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4.12.2007    |    Militant Atheists
There is no one who quite so fanatical about his faith as a self-declared atheist. And, after thousands of years of taking it lying down, they're getting militant. At least in Europe, according to this fascinating article (subscription required) in the Wall Street Journal.

Atheists have been with us since the beginning of civilization. Also from the WSJ, this summary of the Greek philosopher Socrates (469-399 B.C.):
Socrates was a philosopher in Athens, where he was known for drawing close connections between knowledge and virtue and for his identification of the human soul as the source of both consciousness and character. In 399 B.C., when he was about 70 years old, he was accused and convicted of religious heresies -- including atheism -- and of having corrupted the country's young people. Sentenced to death, he was given a draft of poisoned hemlock.
Atheists have been annoyed ever since. The rise of militant atheism in Europe, however, seems to have more to do with the same old, same old: power. Unfortunately, the militant atheists are absolutely on the mark when they accuse the Church, by which they really mean the Latin (Roman Catholic) Church, of, well, fill in any horror you wish. The Catholic Church in Europe has done them all, usually in the name of "preserving the faith."

Yes, of course, the Church has also helped preserve the knowledge of the ancient world, and, by any objective account, has served as one of the great engines of capitalism and progress in all things. Unfortunately, at a heinous price; a price paid by those who valued freedom of conscience more that obedience to the Bishop of Rome and his hierarchy.

Europe's Christian background should never, however, be denied or swept under a rug because it is far from perfect. It is what it is. It must also be said that Europe gave birth to true Protestantism, to a true freedom of conscience to worship as a Christian. And, after the Scottish Enlightenment, to not worship if that is what one's conscience dictates.

But, as I've said, it's really all about power. From the Journal:
As with many fights involving faith, Europe's struggle between belief and nonbelief is also a proxy for other, concrete issues that go far beyond the supernatural. In this case, they involve a battle to define the identity of a continent.

Half a century after the 1957 Treaty of Rome laid the foundations for the now 27-nation European Union, Europe has secured peace and prosperity. But it is deeply uncertain about what binds the bloc together beyond mere economic self-interest. Says Ms. Armstrong: "There is a big fight going on to define European civilization."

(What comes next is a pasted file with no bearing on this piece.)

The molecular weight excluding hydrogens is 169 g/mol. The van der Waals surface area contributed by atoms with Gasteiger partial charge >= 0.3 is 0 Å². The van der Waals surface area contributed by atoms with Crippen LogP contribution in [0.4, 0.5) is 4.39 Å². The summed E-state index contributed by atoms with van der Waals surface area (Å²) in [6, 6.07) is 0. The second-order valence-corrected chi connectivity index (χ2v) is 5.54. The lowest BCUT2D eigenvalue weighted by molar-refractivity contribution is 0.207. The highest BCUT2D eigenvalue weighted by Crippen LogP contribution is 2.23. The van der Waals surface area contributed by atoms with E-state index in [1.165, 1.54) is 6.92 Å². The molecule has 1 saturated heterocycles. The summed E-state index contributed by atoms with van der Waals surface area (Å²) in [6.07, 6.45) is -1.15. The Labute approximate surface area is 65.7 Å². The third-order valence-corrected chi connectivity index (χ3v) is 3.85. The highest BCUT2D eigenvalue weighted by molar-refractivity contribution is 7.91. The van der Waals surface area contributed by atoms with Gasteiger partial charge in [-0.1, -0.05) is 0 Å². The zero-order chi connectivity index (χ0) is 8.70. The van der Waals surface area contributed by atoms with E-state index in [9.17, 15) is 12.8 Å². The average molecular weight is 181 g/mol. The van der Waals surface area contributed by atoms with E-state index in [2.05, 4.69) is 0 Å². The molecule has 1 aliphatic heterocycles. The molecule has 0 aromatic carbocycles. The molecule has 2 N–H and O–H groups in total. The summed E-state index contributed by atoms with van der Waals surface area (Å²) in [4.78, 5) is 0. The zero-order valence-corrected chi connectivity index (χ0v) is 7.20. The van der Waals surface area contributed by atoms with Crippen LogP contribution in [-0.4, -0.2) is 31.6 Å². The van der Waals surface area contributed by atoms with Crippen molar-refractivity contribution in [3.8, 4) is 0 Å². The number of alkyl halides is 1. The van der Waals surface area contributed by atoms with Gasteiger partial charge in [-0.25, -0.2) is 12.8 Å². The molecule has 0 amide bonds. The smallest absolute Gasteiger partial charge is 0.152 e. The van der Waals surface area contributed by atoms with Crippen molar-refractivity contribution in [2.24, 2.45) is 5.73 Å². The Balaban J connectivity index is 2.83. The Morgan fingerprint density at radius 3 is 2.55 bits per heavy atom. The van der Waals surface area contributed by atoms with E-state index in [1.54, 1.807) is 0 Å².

A thing as vast and sweeping as a "civilization" is not likely something subject to definition by a bunch of Eurocrats. Suffice to say, Europe is the heartland of Western Christianity. For better, and for worse. Speaking as an inheritor of that civilization, I say "thank you" to the brave souls who held out against the tyranny of establishment churches, Catholic, Anglican, and Protestant. But I must also say "thank you" to the many thousands of devout Christians of all confessions who paved the way, and worshiped in quiet humility regardless of who claimed the throne.

The current wave of atheists, who put their faith in man and in princes, are doomed to ultimate failure. As the Psalmist reminds us in Psalm 146:3. "Put not your trust in princes, nor in the son of man, in whom there is no help."

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About this site and the author

Welcome. My name is John Luke Rich, (very) struggling Christian. The focus here is Christianity in its many varieties, its fussing and feuding, how it impacts our lives and our society, with detours to consider it with other faiths (or lack thereof).

Call this blog my way of evangelizing on the internet.

Putting it differently, we're only here on this earth a short time. It's the rest of eternity that we should be most concerned about. Call it the care and feeding of our souls.

I was born Jewish, and born again in Christ Jesus over thirty years ago. First as a Roman Catholic; now a Calvinist by persuasion and a Baptist by denomination. But I'm hardly a poster boy for doctrinal rigidity.

I believe that Scripture is the rock on which all Christian churches must stand -- or sink if they are not so grounded. I believe that we are saved by faith, but hardly in a vacuum. That faith is a gift from God, through no agency on our part -- although we sometimes turn a deaf ear and choose to ignore God's knocking on the door.

To be Christian is to evangelize. Those who think it not their part to evangelize perhaps haven't truly understood what our Lord told us in Matthew 28. We must preach the Gospel as best we are able. Using words if necessary.

Though my faith waxes and wanes, it never seems to go away. Sometimes I wish it would, to give me some peace of mind. But then, Jesus never said that walking with Him was going to be easy...

Final note: I also blog as Jack Rich on cultural, political and other things over at Wrong Side of the Tracks

Thanks for stopping by.